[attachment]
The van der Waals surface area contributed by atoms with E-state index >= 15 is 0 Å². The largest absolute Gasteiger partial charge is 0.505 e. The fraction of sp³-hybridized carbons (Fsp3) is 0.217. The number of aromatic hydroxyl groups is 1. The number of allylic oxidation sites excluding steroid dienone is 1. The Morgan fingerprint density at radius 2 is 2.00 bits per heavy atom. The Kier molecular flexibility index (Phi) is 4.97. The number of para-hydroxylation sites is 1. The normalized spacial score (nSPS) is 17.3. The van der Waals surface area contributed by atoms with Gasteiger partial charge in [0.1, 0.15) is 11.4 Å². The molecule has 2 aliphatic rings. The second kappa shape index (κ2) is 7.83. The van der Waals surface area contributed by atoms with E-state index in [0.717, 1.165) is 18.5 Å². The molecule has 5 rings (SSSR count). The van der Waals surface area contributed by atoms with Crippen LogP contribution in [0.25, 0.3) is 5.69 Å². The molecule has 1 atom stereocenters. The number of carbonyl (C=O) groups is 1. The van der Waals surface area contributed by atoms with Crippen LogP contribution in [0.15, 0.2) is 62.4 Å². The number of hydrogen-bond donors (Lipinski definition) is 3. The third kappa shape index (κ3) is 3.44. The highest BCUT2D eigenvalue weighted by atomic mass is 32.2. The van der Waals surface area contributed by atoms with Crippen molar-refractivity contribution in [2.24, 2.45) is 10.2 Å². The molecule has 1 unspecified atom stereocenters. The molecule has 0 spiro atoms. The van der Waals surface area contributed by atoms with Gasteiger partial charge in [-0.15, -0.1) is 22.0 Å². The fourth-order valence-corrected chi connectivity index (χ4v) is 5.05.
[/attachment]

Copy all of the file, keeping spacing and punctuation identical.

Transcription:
The van der Waals surface area contributed by atoms with E-state index >= 15 is 0 Å². The largest absolute Gasteiger partial charge is 0.505 e. The fraction of sp³-hybridized carbons (Fsp3) is 0.217. The number of aromatic hydroxyl groups is 1. The number of allylic oxidation sites excluding steroid dienone is 1. The Morgan fingerprint density at radius 2 is 2.00 bits per heavy atom. The Kier molecular flexibility index (Phi) is 4.97. The number of para-hydroxylation sites is 1. The normalized spacial score (nSPS) is 17.3. The van der Waals surface area contributed by atoms with Gasteiger partial charge in [0.1, 0.15) is 11.4 Å². The molecule has 2 aliphatic rings. The second kappa shape index (κ2) is 7.83. The van der Waals surface area contributed by atoms with E-state index in [0.717, 1.165) is 18.5 Å². The molecule has 5 rings (SSSR count). The van der Waals surface area contributed by atoms with Crippen LogP contribution in [0.25, 0.3) is 5.69 Å². The molecule has 1 atom stereocenters. The number of carbonyl (C=O) groups is 1. The van der Waals surface area contributed by atoms with Crippen LogP contribution in [0.15, 0.2) is 62.4 Å². The number of hydrogen-bond donors (Lipinski definition) is 3. The third kappa shape index (κ3) is 3.44. The highest BCUT2D eigenvalue weighted by atomic mass is 32.2. The van der Waals surface area contributed by atoms with Crippen molar-refractivity contribution in [2.24, 2.45) is 10.2 Å². The molecule has 1 unspecified atom stereocenters. The molecule has 0 spiro atoms. The van der Waals surface area contributed by atoms with Gasteiger partial charge in [-0.15, -0.1) is 22.0 Å². The fourth-order valence-corrected chi connectivity index (χ4v) is 5.05.